Ease of Doing Business Ranking 2019: Repeating last year’s huge success, India, once again, made a huge jump of 23 places on World Bank’s Ease of Doing Business to secure 77th rank — indicating Prime Minister Narendra Modi’s commitment towards business-related reforms.
Not only has India made remarkable progress but has also become the highest ranked economy in South Asia, leaving Bhutan behind. India’s huge stride towards becoming a business-friendly nation has come in the last two years, with a total jump of 53 places.
New Zealand, Singapore and Denmark secured the first three ranks in the 190-country list, while Afghanistan made a huge progress among South-Asian countries besides India.
By improving on six of the ten parameters, India has also made its place among top ten improvers in the world, for the second consecutive year. Last year, India had jumped 30 ranks to break into top 100 of the elite list for the first time.
From the implementation of the Goods and Services Tax (GST), Insolvency and Bankruptcy Code (IBC), labour laws reforms to electronic trade documentation, World Bank said, several big and small reforms made India advance to the 77th place in the global ranking.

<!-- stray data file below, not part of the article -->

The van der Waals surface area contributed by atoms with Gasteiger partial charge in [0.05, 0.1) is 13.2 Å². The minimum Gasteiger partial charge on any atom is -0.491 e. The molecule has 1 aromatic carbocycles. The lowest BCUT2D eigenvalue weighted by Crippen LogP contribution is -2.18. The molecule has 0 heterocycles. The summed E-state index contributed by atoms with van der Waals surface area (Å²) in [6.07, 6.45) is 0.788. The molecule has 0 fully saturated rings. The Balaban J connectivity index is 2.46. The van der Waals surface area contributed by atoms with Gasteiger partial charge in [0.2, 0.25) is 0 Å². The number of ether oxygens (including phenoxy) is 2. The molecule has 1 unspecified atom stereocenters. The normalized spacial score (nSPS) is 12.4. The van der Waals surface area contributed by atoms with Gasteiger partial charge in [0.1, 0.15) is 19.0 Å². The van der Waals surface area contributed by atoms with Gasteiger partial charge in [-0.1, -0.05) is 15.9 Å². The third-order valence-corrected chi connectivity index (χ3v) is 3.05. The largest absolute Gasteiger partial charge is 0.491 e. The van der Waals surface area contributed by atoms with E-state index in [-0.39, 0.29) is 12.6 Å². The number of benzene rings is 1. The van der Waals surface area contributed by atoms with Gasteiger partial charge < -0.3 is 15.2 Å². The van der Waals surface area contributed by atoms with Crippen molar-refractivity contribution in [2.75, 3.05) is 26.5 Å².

“India made paying taxes easier by replacing many indirect taxes with a single indirect tax, the GST, for the entire country,” the World Bank said, giving thumbs up on Paying Taxes indicator.
The recent corporate tax rate cut for small businesses in the Budget 2018 also got praise from the World Bank.
On the new-adopted IBC law, which is likely to help lenders recover over Rs 1 lakh crore of bad loans soon, the World Bank noted that the establishment of debt recovery tribunals reduced nonperforming loans by 28% and helped in lowering interest rates on larger loans.
Moreover, India’s efforts towards reducing time and cost of trade by the electronic sealing of containers, upgrading of port infrastructure, and submission of electronic documents with digital signature also won big for the country.
Other reforms such as streamlining the process of obtaining a building permit and making electricity available faster and cheaper were also received well.
The World Bank’s Doing Business report assesses 190 economies on ten parameters — starting a business, dealing with construction permits, getting electricity, registering property, getting credit, protecting minority investors, paying taxes, trading across borders, enforcing contracts and resolving insolvency.
In India, reforms undertaken by Delhi and Mumbai were considered by the World Bank.